Homophones - How not to teach them.

Last week I blogged about homophones and what they are. This week I want to look at how to teach and learn them and this can be summed up in one word - don't!


Danger! Homophone lessons.

It's true homophones can cause confusion but lessons on homophones can introduce confusion where there was none. By pointing out to learners that 'there', 'their' and perhaps 'they're' have (about) the same sound but different spelling, we may be drawing attention to a difficulty in spelling that they have never had - and it could even spark off that confusion. It could plant a seed of doubt that stops them automatically writing 'there' (in, for example, "There are four people in my family"). They may find they have to stop and think about it now, and may come to the wrong decision.

Sure, if learners are already confused, we can acknowledge that different words sometimes have the same sound. But lists of homophones, or gap fill exercises where learners have to choose between two homophones, are not going to help them.

So what's the alternative?

Focus on other words that LOOK the same rather than SOUND the same. And show how words that look the same are often related:

So show that:
  • here, where, there are all related to place and all contain h-e-r-e.
  • hear, ear, heard are all related to perceiving sound and all contain e-a-r.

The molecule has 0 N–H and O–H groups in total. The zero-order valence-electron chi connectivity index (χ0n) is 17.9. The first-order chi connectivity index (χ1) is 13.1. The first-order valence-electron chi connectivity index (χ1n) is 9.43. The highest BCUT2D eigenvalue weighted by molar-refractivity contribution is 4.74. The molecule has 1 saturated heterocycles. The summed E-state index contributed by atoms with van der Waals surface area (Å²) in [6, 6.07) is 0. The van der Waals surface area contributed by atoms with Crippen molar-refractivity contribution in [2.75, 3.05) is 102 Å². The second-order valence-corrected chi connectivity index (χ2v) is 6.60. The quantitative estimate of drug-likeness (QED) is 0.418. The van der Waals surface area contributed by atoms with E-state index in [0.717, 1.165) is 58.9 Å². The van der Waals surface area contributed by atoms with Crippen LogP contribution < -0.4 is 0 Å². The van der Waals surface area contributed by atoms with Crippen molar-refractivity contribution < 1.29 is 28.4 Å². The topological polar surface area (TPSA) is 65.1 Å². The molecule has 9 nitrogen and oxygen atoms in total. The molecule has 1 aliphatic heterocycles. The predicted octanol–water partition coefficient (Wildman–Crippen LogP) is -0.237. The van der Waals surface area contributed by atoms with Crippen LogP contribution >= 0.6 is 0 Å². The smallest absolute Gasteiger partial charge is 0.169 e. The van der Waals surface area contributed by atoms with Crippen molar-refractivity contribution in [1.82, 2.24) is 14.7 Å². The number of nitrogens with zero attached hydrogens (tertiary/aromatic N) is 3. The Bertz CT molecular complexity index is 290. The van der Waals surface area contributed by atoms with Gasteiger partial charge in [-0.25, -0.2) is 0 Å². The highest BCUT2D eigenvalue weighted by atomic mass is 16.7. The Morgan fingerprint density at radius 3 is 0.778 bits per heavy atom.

• two, twice, twin, twelve, twenty, between are all related to 2 and all contain t-w.
  • one, once, only, none, alone, lonely are all related to 1 and all contain o-n.

Wordle: Untitled Wordle: two 2

This is much more learnable than looking at these confusing homophones:
  • hear/here,
  • where/wear,
  • there/their,
  • heard/herd,
  • to/two/too,
  • one/won,
  • none/nun.
So beware! The internet is full of these lists and interactive games for practising homophones. They may be fun for good spellers but for the confused, being super-confused is no fun.


  1. I can see your point for spelling (and the examples of ones to do are great), but I find homophones is a great topic for pronunciation (students often try to pronounce sounds that don't exist, sometimes not even in their own language, to make distinctions they don't need to) and listening comprehension (knowing when and how to rely on context rather than sound differences to comprehend)

  2. You're right, Alex. I was of course just talking about teaching spelling, but certainly students need to use context to identify which meaning is appropriate. And yes, I have also used them for pronunciation. Telling learners that 'aren't' is pronounced the same way as 'aunt' (for me) is sometimes enough to shock them out of saying 'arrent'. It's just in spelling, especially with weaker learners, that teaching homophones is problematic.


  3. We say 'arrent' in Scotland!

    But seriously, I agree, Johanna. And not just regarding spelling - teachers and books that try to separate two easily confused something-or-others are just creating trouble there there was none before.